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Pushing the boundaries to aid the world

By Zhang Zhihao and Zhang Yangfei | China Daily | Updated: 2018-11-21 09:04
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Pan Jianwei: Leading China into a quantum future

Imagine a future where the internet is hack-proof, where computers can calculate quicker than today's supercomputers, and secrets are kept safe using strange physical phenomena that even Albert Einstein didn't understand.

That is the future that quantum physicist Pan Jianwei - known in China as the "Father of Quantum" - hopes to achieve through his work in quantum physics and the study of subatomic particles, nature's smallest building blocks.

Known for his optimism, enthusiasm and vision, the 48-year-old physicist from Dongyang, Zhejiang province, is spearheading China's march toward a quantum future.

In 1996, when Pan was pursuing a doctorate in physics at the University of Vienna, Austria, under renowned quantum scientist Anton Zeilinger, his mentor asked him why he wanted to study quantum physics. Pan replied, "I want to build a world-class quantum physics lab like the one you have, but in China."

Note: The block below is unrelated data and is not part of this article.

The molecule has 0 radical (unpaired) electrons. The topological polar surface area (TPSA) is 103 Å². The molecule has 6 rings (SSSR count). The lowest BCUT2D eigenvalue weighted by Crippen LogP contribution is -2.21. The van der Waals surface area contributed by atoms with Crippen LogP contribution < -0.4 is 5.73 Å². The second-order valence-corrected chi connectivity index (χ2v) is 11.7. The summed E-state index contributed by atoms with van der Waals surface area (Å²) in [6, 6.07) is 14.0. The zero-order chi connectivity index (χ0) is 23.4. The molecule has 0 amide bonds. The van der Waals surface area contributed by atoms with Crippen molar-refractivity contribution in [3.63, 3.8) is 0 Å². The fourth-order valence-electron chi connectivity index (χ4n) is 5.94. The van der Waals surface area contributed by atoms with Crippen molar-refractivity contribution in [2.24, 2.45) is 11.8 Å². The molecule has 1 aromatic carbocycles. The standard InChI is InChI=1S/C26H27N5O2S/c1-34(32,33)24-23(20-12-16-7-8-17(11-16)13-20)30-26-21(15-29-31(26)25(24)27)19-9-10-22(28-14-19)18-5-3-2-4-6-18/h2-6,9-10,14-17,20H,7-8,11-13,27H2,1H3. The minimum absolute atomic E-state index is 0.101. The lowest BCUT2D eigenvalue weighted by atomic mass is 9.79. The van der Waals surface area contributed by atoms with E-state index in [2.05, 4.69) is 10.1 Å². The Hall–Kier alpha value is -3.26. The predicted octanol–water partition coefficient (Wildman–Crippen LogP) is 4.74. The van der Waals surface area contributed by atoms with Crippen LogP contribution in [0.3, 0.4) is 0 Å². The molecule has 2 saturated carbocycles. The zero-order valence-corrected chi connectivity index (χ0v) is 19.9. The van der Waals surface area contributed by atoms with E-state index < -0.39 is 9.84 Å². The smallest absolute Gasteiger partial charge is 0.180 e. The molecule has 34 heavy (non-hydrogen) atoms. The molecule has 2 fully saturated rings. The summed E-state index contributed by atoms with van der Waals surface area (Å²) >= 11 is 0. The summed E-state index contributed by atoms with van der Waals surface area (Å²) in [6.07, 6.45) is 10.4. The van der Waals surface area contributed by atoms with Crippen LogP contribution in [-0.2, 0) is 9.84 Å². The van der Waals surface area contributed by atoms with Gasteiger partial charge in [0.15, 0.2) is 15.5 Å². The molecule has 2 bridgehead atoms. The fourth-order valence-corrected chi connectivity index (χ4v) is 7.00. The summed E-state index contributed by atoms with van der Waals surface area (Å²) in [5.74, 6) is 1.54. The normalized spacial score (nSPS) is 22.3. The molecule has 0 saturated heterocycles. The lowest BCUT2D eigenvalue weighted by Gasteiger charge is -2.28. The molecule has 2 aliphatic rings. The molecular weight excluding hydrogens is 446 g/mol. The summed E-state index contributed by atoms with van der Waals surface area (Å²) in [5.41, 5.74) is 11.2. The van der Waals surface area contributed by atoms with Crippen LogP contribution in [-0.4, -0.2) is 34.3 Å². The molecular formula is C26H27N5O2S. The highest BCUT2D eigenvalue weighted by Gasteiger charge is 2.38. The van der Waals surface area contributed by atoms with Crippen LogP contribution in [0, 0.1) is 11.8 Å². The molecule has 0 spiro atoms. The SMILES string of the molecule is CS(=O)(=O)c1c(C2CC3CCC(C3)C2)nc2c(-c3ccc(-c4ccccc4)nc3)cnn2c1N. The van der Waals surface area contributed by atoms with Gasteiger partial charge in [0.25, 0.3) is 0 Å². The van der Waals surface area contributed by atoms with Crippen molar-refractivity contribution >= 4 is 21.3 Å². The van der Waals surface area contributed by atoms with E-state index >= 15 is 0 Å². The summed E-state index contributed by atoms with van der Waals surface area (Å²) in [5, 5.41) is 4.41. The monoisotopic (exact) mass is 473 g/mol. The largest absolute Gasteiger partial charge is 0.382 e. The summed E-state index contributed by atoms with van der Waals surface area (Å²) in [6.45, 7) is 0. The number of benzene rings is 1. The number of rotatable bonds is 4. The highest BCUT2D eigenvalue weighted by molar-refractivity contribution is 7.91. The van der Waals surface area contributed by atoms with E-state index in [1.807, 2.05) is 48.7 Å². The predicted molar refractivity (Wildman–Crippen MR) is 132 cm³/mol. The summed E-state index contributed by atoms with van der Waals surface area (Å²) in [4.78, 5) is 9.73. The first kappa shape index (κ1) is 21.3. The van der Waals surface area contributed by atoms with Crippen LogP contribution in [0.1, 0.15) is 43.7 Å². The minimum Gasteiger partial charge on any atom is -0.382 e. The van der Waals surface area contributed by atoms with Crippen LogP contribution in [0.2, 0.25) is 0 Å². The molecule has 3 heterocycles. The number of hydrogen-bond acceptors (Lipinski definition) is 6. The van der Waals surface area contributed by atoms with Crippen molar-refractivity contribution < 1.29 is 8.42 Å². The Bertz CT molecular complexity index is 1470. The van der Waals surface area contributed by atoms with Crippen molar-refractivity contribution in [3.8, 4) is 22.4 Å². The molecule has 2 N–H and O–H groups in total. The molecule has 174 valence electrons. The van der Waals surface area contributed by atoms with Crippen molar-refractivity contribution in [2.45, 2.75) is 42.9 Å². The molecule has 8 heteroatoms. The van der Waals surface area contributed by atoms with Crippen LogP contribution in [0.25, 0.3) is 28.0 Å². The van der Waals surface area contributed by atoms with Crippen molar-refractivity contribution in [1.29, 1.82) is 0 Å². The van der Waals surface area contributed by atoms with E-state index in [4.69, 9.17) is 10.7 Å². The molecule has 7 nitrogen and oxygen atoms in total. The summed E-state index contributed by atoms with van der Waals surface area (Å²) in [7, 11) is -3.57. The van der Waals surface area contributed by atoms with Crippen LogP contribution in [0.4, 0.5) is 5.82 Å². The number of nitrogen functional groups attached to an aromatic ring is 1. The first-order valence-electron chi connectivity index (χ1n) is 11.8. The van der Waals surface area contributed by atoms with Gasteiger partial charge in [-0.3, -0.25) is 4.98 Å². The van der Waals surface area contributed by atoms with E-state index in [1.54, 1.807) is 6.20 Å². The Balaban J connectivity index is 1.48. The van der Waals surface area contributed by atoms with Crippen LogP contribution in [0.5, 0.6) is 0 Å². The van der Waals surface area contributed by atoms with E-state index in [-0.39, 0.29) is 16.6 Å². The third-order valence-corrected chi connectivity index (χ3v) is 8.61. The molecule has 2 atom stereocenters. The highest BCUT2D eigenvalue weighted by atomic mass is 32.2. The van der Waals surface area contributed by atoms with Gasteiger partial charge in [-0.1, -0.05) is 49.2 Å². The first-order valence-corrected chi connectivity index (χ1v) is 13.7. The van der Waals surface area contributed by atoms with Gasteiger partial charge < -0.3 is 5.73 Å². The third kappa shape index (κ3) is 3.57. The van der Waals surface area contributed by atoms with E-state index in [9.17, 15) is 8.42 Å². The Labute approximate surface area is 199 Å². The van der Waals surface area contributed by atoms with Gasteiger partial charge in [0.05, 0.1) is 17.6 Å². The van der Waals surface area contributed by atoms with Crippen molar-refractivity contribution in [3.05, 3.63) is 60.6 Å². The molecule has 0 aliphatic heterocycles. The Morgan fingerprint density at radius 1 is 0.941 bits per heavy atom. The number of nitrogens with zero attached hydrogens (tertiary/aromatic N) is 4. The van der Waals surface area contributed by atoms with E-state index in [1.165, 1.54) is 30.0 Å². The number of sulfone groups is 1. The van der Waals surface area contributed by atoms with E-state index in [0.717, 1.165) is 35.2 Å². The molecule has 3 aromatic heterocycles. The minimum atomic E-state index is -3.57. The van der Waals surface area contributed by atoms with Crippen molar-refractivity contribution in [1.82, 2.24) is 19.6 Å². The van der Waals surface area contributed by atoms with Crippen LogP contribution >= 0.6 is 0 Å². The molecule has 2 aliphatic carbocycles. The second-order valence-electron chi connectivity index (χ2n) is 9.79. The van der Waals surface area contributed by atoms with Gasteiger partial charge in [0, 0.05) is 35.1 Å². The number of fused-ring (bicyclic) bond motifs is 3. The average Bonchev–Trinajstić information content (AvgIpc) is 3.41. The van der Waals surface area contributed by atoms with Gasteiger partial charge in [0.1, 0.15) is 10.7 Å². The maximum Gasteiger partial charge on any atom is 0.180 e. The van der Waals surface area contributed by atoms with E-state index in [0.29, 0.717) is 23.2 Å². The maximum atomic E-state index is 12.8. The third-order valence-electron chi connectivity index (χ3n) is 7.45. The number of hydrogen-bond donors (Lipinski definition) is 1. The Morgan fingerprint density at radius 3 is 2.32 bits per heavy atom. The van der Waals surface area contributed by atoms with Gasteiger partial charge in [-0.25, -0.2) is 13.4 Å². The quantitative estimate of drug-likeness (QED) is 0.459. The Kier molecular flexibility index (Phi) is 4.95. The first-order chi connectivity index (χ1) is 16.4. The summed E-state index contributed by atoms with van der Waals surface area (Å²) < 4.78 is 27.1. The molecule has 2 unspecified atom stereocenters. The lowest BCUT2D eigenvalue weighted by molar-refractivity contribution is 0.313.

While studying in Austria, Pan helped write a paper, "Experimental Quantum Teleportation", that became one of the most influential for quantum communication technologies after it was published in the journal Nature in 1997, according to Science Citation Index (SCI), a global scientific literature database.

In Time Magazine, which listed Pan as one of this year's 100 most influential people, Zeilinger wrote: "I can't imagine the emergence of quantum technology without Jianwei Pan. He is the kind of person who rolls up his sleeves and gets to work. His long-term goal of a quantum internet has come a few leaps closer because of this."

The term "quantum internet" refers to a network of satellites and ground-based equipment capable of sharing quantum information across the globe. This method of communication is inherently secure because attempts to eavesdrop affect the quantum state and trigger alarms, making it useful in government, defense, finance and other fields where security is paramount.

In 2001, Pan returned to China and ignited under the country's pursuit of quantum technologies. In the presmartphone age, he began building the world's first quantum communications satellite, Micius.

In 2016, the launch of Micius cemented China's reputation as a world leader in the application of quantum technology.

The satellite pushed the boundaries even further last year by establishing a quantum link between particles more than 1,200 kilometers apart, smashing the previous world record of 144 km. It also teleported a photon, the fundamental particle of light, from Earth to space instantaneously for the first time.

"China is at least five years ahead of the rest of the world in terms of quantum communications," Pan said. "It has also made world-class achievements in quantum computing. I hope within my lifetime, I will see the birth of the quantum internet."

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